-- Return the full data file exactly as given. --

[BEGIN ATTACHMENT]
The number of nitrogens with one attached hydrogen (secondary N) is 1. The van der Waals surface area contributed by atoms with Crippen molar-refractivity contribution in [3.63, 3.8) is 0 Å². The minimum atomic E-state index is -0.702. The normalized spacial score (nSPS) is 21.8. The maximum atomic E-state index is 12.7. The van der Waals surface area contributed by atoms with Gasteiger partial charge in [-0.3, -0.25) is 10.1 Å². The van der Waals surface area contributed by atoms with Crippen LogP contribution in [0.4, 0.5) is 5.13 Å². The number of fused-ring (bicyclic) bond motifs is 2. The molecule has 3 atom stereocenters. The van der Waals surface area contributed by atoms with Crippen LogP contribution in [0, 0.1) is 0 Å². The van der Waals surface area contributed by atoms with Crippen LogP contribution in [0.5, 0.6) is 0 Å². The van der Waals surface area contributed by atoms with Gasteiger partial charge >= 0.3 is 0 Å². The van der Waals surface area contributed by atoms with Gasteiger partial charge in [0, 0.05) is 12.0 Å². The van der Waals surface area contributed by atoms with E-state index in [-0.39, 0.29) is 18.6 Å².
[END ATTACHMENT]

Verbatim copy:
The number of nitrogens with one attached hydrogen (secondary N) is 1. The van der Waals surface area contributed by atoms with Crippen molar-refractivity contribution in [3.63, 3.8) is 0 Å². The minimum atomic E-state index is -0.702. The normalized spacial score (nSPS) is 21.8. The maximum atomic E-state index is 12.7. The van der Waals surface area contributed by atoms with Gasteiger partial charge in [-0.3, -0.25) is 10.1 Å². The van der Waals surface area contributed by atoms with Crippen LogP contribution in [0.4, 0.5) is 5.13 Å². The number of fused-ring (bicyclic) bond motifs is 2. The molecule has 3 atom stereocenters. The van der Waals surface area contributed by atoms with Crippen LogP contribution in [0, 0.1) is 0 Å². The van der Waals surface area contributed by atoms with Crippen LogP contribution in [0.5, 0.6) is 0 Å². The van der Waals surface area contributed by atoms with Gasteiger partial charge >= 0.3 is 0 Å². The van der Waals surface area contributed by atoms with Gasteiger partial charge in [0, 0.05) is 12.0 Å². The van der Waals surface area contributed by atoms with E-state index in [-0.39, 0.29) is 18.6 Å².